Apple + Universal?

A month after news of Apple Computer's start-up subscription music service, reports began circulating that the company was negotiating to buy Universal Music Group, the dominant player in the global music market. The rumored buyout, first reported April 10, was variously quoted at $5–6 billion. The discussions between Apple and UMG may have been blown out of proportion; by April 12 the New York Times was suggesting that Apple might invest in UMG, but was in no position to make an outright acquisition.

Apple has already licensed UMG's catalog of recordings for sale to users of its soon-to-debut subscription music service, tailored for users of Apple computers. The company reportedly has also made similar deals with all of the other major music labels—BMG, Warner Music, EMI, and Sony Music. Apple CEO Steve Jobs is reportedly convinced that the era of free downloading is waning due to unrelenting legal pressure from the music industry. Apple's "rip, mix, burn" ad campaign last year alienated many music executives. In a bit of turnaround, the packaging on Apple's popular iPod portable music player tells buyers "Don't Steal Music" in four languages—in part because they may soon be buying it from Apple.

Apple Computer posted an $8 million loss on sales of $1.47 billion for its fiscal first quarter ended December 28. The company also posted a loss for the previous quarter, the first consecutive quarterly losses since Jobs returned as CEO in 1997. Last year, Apple had sales of about $5.74 billion, and reportedly has cash resources of about $4.4 billion. The buyout rumors hammered Apple stock as investors failed to see the connection between a software-and-computer company and an entertainment firm. On Friday, April 11, Apple was down $1.17, or 8.1%, to $13.20/share.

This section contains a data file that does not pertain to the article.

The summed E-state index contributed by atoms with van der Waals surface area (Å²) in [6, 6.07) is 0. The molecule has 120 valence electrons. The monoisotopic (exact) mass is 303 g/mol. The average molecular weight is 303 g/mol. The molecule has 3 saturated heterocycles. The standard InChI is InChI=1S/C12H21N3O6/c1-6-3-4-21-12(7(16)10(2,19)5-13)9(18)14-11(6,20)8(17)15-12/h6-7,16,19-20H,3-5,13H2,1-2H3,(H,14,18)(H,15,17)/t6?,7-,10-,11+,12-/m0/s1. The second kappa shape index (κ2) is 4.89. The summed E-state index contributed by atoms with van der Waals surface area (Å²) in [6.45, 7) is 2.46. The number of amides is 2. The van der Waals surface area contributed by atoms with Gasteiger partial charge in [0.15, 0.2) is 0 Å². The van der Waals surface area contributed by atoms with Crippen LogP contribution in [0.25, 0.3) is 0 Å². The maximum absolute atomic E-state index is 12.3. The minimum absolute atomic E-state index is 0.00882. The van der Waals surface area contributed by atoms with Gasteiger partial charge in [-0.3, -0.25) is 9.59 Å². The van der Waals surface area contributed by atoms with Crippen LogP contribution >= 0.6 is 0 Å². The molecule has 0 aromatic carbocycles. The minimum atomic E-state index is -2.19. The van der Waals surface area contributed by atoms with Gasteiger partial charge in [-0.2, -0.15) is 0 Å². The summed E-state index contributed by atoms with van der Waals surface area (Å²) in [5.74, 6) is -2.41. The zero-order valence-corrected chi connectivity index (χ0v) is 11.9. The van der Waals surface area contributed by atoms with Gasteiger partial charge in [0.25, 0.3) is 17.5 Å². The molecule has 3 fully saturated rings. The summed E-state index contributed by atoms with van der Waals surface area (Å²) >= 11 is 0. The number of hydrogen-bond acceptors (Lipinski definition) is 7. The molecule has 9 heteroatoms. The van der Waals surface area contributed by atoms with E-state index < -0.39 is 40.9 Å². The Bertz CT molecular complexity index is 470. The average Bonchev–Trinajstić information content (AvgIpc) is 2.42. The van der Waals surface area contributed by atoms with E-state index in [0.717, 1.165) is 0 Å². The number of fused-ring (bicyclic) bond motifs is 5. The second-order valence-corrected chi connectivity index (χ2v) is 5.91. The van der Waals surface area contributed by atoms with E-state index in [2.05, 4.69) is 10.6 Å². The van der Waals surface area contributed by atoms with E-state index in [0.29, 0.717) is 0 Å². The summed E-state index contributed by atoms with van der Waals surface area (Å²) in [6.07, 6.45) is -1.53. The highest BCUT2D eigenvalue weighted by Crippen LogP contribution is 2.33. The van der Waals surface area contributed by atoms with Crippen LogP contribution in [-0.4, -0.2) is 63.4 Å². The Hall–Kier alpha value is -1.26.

UMG, which controls 25% of the global market in recorded music, was the only one of the industry's "Big Five" to post a profit in 2002. Even so, its operating profit declined 23% to $510 million. UMG appears a certain buyout target for someone, but no one in the music industry has made an offer, with the global music market slipping 7% overall last year, according to figures released in April by the International Federation of Phonograph Industries. UMG's parent company, Vivendi Universal SA, needs to shed many of its assets to pay down its $20 billion debt. UMG will likely be split off from Universal Studios and the Universal theme parks; Vivendi's other North American assets, including the USA Network, may also be sold separately. Commenting on the Apple rumor, one UMG marketing executive told us, "Someone's going to buy us. I just hope it's someone who knows the music business."

Apple isn't the only member of the computer industry to see the value in owning a chunk of the music biz. Reports dated April 9, from Los Angeles and Sydney, Australia, mentioned a possible acquisition of Warner/Chappell Music, the music publishing business of AOL Time Warner, by chipmaker Intel. The potential deal, valued at $2 billion, would put the world's largest chipmaker in the music copyright business and make a small dent in AOL Time Warner's massive $45 billion debt. Warner/Chappell is the second biggest music publishing company in the world, the largest being EMI Music Publishing. Warner/Chappell controls the rights to more than 2.4 million songs, including many Motown classics, and the works of songwriters Dianne Warren, Bob Dylan, and George and Ira Gershwin.

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